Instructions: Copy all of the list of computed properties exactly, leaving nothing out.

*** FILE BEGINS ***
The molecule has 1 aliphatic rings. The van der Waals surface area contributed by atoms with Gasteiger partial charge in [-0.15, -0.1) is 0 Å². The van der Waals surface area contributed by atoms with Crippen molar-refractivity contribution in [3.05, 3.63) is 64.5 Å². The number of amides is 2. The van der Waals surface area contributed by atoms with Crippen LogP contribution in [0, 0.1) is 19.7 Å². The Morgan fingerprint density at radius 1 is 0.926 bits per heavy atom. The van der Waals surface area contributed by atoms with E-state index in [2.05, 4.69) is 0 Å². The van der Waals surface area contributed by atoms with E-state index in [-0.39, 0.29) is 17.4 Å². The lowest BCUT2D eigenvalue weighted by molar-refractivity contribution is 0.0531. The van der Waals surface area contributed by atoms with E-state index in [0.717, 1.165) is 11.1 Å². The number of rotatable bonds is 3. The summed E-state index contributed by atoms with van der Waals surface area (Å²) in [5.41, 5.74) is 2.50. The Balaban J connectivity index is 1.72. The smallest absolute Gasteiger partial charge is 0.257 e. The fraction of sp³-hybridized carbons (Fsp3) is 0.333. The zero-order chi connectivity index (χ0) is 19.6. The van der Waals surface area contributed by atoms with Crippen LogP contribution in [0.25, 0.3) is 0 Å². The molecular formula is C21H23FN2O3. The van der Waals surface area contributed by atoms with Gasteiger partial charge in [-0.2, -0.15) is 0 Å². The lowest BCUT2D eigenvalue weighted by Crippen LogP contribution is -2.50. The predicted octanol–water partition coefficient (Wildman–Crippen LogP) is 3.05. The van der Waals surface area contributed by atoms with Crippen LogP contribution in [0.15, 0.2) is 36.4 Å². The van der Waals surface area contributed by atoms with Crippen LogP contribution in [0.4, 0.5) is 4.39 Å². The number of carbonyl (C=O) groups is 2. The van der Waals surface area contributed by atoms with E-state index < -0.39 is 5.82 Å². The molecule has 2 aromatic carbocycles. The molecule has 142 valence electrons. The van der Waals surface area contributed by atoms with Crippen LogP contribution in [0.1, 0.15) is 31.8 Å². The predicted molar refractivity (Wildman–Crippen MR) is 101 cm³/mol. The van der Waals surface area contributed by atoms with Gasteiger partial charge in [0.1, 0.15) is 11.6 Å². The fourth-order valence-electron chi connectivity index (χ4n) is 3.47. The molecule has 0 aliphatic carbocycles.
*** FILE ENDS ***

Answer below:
The molecule has 1 aliphatic rings. The van der Waals surface area contributed by atoms with Gasteiger partial charge in [-0.15, -0.1) is 0 Å². The van der Waals surface area contributed by atoms with Crippen molar-refractivity contribution in [3.05, 3.63) is 64.5 Å². The number of amides is 2. The van der Waals surface area contributed by atoms with Crippen LogP contribution in [0, 0.1) is 19.7 Å². The Morgan fingerprint density at radius 1 is 0.926 bits per heavy atom. The van der Waals surface area contributed by atoms with E-state index in [2.05, 4.69) is 0 Å². The van der Waals surface area contributed by atoms with E-state index in [-0.39, 0.29) is 17.4 Å². The lowest BCUT2D eigenvalue weighted by molar-refractivity contribution is 0.0531. The van der Waals surface area contributed by atoms with E-state index in [0.717, 1.165) is 11.1 Å². The number of rotatable bonds is 3. The summed E-state index contributed by atoms with van der Waals surface area (Å²) in [5.41, 5.74) is 2.50. The Balaban J connectivity index is 1.72. The smallest absolute Gasteiger partial charge is 0.257 e. The fraction of sp³-hybridized carbons (Fsp3) is 0.333. The zero-order chi connectivity index (χ0) is 19.6. The van der Waals surface area contributed by atoms with Crippen LogP contribution in [0.25, 0.3) is 0 Å². The molecular formula is C21H23FN2O3. The van der Waals surface area contributed by atoms with Gasteiger partial charge in [-0.2, -0.15) is 0 Å². The lowest BCUT2D eigenvalue weighted by Crippen LogP contribution is -2.50. The predicted octanol–water partition coefficient (Wildman–Crippen LogP) is 3.05. The van der Waals surface area contributed by atoms with Crippen LogP contribution in [0.15, 0.2) is 36.4 Å². The van der Waals surface area contributed by atoms with Crippen LogP contribution in [0.4, 0.5) is 4.39 Å². The number of carbonyl (C=O) groups is 2. The van der Waals surface area contributed by atoms with E-state index < -0.39 is 5.82 Å². The molecule has 2 aromatic carbocycles. The molecule has 142 valence electrons. The van der Waals surface area contributed by atoms with Crippen LogP contribution in [0.1, 0.15) is 31.8 Å². The predicted molar refractivity (Wildman–Crippen MR) is 101 cm³/mol. The van der Waals surface area contributed by atoms with Gasteiger partial charge in [0.1, 0.15) is 11.6 Å². The fourth-order valence-electron chi connectivity index (χ4n) is 3.47. The molecule has 0 aliphatic carbocycles.